The Royal Moroccan Football Federation (FRMF) regretted that an official response to its request to allow the national team to travel to Constantine via the team's official airline, Royal Air Maroc (RAM), has not been confirmed. In December 2022, the FRMF sent a request to the Confederation of African Football (CAF). It emphasised that Morocco would not participate in the tournament if Algeria refused to allow the Moroccan delegation to fly directly from Rabat to Constantine on the country's official airline, Royal Air Maroc.
The tensions being generated by the inconvenience suffered by the Alawi team have led to a number of countries taking a stand in favour of Rabat. Egypt, Tunisia, Cameroon and Uganda are among the countries that, despite apologising, will not take part in what they consider a competition "tainted by Algeria". "Although the trip of the Alawi team from Rabat to Constantine is organised by the FRMF, and the draw for the crossings and the group stage is scheduled for the 13th of January 2023, i.e. in 24 hours, the FRMF notes the situation with regret. Unfortunately, the flight from Rabat to Constantine has not yet been confirmed by CAF," FRMF regretted.
Amid Algeria's emphasis and ambiguity, Algerian media stressed that the absence of an official response indicates the North African country's refusal to accept Morocco's request. Last week, Algeria's Sports Minister Abderrazak Sebgag promised that his country would communicate its response to Morocco's request through "official channels". "The FAF will respond to CAF through official channels. Algeria has its laws, its sovereignty which is above all considerations," he said. However, Algerian news outlet TAS emphasised that Sebgag's comments "signify Algeria's rejection" of Morocco's request.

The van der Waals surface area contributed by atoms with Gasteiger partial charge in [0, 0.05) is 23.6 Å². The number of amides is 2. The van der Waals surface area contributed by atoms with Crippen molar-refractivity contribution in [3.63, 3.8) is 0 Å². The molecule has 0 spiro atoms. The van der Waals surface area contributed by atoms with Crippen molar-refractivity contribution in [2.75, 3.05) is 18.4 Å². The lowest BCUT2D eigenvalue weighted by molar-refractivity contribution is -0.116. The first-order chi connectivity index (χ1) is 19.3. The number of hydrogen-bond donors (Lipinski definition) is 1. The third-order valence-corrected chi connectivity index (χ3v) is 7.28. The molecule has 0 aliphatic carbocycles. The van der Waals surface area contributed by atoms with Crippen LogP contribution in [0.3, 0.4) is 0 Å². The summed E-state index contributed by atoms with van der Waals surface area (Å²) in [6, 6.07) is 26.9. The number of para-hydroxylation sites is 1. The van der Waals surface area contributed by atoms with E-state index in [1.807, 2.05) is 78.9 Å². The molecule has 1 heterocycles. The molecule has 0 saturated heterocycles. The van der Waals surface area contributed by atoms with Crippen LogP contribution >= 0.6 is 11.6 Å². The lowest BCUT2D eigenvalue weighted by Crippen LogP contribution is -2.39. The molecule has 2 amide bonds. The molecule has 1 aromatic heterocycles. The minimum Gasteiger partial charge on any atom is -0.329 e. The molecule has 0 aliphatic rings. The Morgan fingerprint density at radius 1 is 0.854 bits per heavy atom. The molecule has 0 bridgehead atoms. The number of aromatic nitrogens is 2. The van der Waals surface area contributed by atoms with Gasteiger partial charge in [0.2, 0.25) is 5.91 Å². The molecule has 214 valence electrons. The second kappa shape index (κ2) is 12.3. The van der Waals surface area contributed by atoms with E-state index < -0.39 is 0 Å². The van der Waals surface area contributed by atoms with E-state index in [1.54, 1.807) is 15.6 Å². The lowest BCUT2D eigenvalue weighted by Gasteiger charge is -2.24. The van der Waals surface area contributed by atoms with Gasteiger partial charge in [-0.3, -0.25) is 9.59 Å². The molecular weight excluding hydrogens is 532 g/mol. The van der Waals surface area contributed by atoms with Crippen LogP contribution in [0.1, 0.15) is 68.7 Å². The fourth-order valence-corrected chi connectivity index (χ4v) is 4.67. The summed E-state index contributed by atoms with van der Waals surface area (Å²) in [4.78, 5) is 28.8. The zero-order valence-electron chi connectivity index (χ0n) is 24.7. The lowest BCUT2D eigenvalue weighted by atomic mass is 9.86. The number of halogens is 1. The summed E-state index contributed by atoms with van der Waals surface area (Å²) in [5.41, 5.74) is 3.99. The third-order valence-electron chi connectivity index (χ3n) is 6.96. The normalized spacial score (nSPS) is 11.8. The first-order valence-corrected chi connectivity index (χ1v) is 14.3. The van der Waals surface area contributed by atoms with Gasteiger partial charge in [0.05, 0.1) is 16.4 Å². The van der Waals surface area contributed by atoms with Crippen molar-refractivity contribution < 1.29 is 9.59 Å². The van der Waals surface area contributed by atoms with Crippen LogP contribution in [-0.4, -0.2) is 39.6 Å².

Tensions between the two countries are well known and were exacerbated in 2021 after Algeria accused Morocco of interfering in its internal affairs. The Algerian regime also closed its airspace and cut ties with Morocco in 2021. Relations between neighbours have historically been strained due to Algerian support for separatism in the Western Sahara region of southern Morocco. But the long-running diplomatic dispute between the two countries reached a new high point in August last year after Algiers announced its decision to cut all ties with Rabat while Moroccan diplomacy made remarkable progress on the Western Sahara issue, receiving significant international support.
As justification for its decision to cut ties with Morocco, Algeria accused the Moroccan kingdom of trying to undermine Algerian interests and destabilise the country. In particular, Algiers accused Rabat, without evidence, of involvement in the forest fires that ravaged Algeria's northern regions last year. With this decision, Morocco joins countries such as Uganda, Egypt and Cameroon (the current champions) in not participating in the U-17 Africa Cup of Nations (CHAN) in Algeria, which is scheduled to start in April this year.
The organisation of the tournament is going to be complicated to say the least. While the main favourites have decided not to attend, not having enough countries participating will mean that the format of the competition will have to be changed for the first time in 30 years, adulterating it from the outset. All this turmoil will be a blow to a continent that is on the rise in football, as reflected in Morocco's results at the World Cup, or the persistent appearance of African players or players of African origin on the lists of candidates for the Golden Ball.